Thought I’d share a couple of books I purchased back in the early 90s from a very old, used book store, whilst traveling around France.
I stumbled upon this store completely by chance as I wandered a small junk and produce market set up in a paved and very ancient town courtyard. (I wish I could remember its name!)
A little brass bell on the door signaled my entrance into this incredible find. Books stacked from floor to ceiling. Shelving lining every wall; again from floor to ceiling.
The central floor space was jammed with tables, stacked dangerously multi-level high with books.
From paperbacks to much sought after, leather-bound rarities with triple-figure price tags.
Using my well-referenced pocket-sized French to English phrasebook, (this was pre-cell phone /internet etc) I asked where I might find any books about ghosts, UFOs and things unexplained.
The old man at the counter looked a little perplexed, causing me to quickly flip through my book for fear I’d misquoted and asked something ridiculous or non-sensical instead.
Long story short, I hadn’t read it incorrectly and my request was fine.
It so happened I’d walked into an Occult bookstore. The walls, floors and tables were brimming with everything I was interested in and looking for!
The guy knew his stuff too. On asking where I was from, he raised his index finger and said ”ah, over here”. He pulled out a book from a wall unit straining under the weight and said ”You know him?”.
It was Hauntings and Apparitions, by Andrew MacKenzie.
I’d heard the name before but didn’t know too much about him, only that he was from New Zealand and wrote about ghosts.
I left the store with two books under my arm, after about an hour and a half of browsing. My mouth open in sheer awe at the wealth of information jammed into those old wooden shelves and wishing I had more money to spend and unlimited luggage space with no travel weight limits.
Andrew Carr MacKenzie (1911–2001) was a journalist, novelist and parapsychologist from New Zealand.
Born near Dunedin, New Zealand, Andrew started his journalistic career working in Wellington as a writer for The Evening Post until 1938, when he later moved to England where he became a columnist for Kemsley Newspapers.
He fought in Asia during the Second World War, rising to the rank of Captain and distinguishing himself in guerilla warfare.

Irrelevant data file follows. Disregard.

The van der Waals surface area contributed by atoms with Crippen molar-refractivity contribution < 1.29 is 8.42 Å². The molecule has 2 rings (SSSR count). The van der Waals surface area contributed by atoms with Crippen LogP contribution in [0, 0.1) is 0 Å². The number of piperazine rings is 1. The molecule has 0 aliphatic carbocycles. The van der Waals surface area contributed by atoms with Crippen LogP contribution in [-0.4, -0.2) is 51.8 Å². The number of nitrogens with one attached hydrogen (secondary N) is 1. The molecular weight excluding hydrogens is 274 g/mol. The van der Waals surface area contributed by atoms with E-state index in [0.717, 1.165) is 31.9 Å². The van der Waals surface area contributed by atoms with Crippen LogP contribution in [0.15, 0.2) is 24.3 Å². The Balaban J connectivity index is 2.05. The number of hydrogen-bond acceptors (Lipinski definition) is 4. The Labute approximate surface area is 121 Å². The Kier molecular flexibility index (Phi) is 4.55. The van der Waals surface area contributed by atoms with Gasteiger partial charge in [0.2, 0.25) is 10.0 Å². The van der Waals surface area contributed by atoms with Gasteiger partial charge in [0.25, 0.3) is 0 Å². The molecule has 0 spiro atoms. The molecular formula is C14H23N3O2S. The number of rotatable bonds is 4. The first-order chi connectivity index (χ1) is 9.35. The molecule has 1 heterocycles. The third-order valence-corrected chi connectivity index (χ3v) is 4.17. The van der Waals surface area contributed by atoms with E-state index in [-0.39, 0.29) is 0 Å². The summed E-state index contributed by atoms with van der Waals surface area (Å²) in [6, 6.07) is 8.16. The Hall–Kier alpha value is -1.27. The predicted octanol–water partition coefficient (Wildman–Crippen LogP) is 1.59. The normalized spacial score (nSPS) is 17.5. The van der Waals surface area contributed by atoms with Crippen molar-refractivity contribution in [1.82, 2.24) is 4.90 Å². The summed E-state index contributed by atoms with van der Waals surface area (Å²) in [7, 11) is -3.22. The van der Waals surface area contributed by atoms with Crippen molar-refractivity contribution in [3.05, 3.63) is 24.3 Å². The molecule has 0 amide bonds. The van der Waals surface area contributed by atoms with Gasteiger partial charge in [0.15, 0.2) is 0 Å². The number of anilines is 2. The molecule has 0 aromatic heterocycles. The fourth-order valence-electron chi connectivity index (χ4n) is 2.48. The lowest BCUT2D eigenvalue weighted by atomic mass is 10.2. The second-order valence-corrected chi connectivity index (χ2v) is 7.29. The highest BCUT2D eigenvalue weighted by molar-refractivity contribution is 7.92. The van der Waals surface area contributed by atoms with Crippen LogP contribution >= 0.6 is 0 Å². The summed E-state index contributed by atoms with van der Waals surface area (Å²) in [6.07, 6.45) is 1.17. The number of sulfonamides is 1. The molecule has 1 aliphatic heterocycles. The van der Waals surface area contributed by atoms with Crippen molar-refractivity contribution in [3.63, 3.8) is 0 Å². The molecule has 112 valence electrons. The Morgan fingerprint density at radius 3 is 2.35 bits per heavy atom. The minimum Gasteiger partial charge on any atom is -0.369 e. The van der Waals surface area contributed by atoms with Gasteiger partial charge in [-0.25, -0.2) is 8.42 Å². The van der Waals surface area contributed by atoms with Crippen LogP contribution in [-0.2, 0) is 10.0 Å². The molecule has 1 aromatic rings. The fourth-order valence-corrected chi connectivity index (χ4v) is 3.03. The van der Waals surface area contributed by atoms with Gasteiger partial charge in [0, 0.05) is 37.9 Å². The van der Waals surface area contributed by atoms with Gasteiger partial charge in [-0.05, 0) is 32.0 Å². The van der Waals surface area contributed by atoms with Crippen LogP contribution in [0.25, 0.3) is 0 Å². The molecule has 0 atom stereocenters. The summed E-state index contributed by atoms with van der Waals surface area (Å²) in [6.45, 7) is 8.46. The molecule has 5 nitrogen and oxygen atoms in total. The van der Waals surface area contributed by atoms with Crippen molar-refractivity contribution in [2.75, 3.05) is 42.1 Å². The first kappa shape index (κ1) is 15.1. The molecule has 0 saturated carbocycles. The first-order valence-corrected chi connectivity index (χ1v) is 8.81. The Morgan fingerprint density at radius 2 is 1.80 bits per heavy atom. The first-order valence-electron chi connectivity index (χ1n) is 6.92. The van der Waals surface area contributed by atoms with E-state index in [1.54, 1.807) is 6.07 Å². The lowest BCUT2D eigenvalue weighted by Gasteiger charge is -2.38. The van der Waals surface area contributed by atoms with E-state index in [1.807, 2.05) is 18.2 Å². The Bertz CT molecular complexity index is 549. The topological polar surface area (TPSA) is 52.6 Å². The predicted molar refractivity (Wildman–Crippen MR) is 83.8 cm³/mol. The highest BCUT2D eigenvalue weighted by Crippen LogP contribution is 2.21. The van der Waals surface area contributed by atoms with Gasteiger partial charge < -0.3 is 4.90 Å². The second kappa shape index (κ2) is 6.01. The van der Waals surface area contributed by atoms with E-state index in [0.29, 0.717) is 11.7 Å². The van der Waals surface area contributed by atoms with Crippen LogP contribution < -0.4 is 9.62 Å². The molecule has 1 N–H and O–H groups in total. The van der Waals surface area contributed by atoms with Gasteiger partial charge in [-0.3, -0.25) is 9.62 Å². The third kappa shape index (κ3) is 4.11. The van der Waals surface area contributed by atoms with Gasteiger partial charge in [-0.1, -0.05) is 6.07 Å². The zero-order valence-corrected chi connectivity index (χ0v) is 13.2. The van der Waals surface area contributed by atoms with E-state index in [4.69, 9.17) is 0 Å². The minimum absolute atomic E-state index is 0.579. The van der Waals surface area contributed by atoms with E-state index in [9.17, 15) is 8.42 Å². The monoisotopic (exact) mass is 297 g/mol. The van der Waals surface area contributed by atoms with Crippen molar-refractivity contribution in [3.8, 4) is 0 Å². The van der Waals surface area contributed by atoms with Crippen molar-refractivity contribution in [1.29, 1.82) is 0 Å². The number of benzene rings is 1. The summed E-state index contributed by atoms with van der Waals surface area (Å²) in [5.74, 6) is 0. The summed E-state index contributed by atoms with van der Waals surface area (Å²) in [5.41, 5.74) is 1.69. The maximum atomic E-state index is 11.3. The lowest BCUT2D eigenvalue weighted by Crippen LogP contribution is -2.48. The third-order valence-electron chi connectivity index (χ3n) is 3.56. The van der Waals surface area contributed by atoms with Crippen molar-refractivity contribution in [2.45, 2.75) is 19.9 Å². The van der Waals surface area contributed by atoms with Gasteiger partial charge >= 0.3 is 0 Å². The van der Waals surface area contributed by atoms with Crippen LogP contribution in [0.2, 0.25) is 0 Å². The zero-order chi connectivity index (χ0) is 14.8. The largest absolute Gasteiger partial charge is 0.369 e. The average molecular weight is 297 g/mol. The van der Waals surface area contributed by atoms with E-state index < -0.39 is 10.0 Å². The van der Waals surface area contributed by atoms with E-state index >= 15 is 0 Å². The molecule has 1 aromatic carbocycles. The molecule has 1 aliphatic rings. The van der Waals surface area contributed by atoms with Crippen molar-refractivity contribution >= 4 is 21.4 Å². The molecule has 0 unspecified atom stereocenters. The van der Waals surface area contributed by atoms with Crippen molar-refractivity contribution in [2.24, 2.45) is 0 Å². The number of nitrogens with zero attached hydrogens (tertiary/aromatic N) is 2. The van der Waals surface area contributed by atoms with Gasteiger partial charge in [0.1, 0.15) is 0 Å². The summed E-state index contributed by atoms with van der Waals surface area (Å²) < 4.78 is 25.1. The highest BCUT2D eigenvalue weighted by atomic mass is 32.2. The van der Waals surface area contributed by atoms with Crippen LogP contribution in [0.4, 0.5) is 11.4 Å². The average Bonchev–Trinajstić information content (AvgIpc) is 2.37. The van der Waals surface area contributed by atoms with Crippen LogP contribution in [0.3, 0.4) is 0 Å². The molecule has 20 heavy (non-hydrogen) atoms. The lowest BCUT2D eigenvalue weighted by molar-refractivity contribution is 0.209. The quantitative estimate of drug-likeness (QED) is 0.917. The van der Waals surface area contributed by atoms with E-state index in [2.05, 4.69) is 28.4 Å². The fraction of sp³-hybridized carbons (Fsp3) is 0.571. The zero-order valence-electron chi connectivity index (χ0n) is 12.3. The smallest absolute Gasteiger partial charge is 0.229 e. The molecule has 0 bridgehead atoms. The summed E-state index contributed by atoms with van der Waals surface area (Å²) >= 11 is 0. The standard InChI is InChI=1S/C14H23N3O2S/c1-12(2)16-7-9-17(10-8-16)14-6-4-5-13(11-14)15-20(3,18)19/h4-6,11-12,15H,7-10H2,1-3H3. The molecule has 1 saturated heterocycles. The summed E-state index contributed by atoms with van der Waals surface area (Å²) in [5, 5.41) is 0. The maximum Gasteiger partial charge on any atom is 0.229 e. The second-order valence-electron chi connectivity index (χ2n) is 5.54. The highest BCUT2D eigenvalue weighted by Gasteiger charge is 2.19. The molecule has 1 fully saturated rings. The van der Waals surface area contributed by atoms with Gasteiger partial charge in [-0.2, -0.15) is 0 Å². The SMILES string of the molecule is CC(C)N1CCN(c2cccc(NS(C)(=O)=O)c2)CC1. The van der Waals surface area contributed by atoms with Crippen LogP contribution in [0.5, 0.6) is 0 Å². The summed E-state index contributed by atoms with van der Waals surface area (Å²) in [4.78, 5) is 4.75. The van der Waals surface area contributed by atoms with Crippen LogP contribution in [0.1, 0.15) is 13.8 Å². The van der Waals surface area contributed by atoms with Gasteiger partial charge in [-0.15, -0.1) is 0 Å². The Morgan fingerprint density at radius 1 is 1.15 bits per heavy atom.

He then returned to journalism in London, writing for newspapers on the visual arts.
He published numerous detective and police thrillers in the 1950s and authored quite a number of books on various supernatural topics.
Andrew MacKenzie was (and still is) a well-respected and science-based investigator of the paranormal.
He became interested in paranormal phenomena while researching articles for a popular magazine in 1961. Andrew joined the prestigious Society for Psychical Research and was elected to its governing council, later becoming a vice president and has been described as a leading researcher in the field of psychical research in the 1970s.
A dedicated paranormal researcher, Andrew regularly in-depth fact-finding investigations.
A few of note are the 1990 Suffolk village case, in Kersey with William Laing, who believed he had earlier experienced a time-slip there. Other cases extensively researched included the prolific Cheltenham haunting (one of my own personal favs) and the Edgar Vandy and Palm Sunday mediumship cases.
The ‘Cheltenham Haunting’, ‘Morton Ghost’ or the ”Pitville Woman in Black”, a few of the labels given to the case, first came to public attention in 1892 when an account was published in the Journal of the SPR under the title Record of a Haunted House.
This fascinating case wasn’t limited to just one or two random and vague occurrences. The haunting reached its peak between July and August 1884 when appearances of the figure were at their maximum.
Rosina claimed to have seen the ghost stand silently at the drawing-room window for nearly half an hour and her sister Edith reported the unnerving experience of being passed by a tall figure on the stairs during the night. Footsteps were also heard on the landings by both family members and staff. Rosina attempted experiments by stretching cords across the staircase which she said the apparition always appeared to pass through and remained unbroken. On another occasion, she also reported opening a door and allowing the ghost to pass through.
Andrew MacKenzie died at his home in Hove, East Sussex in 2001.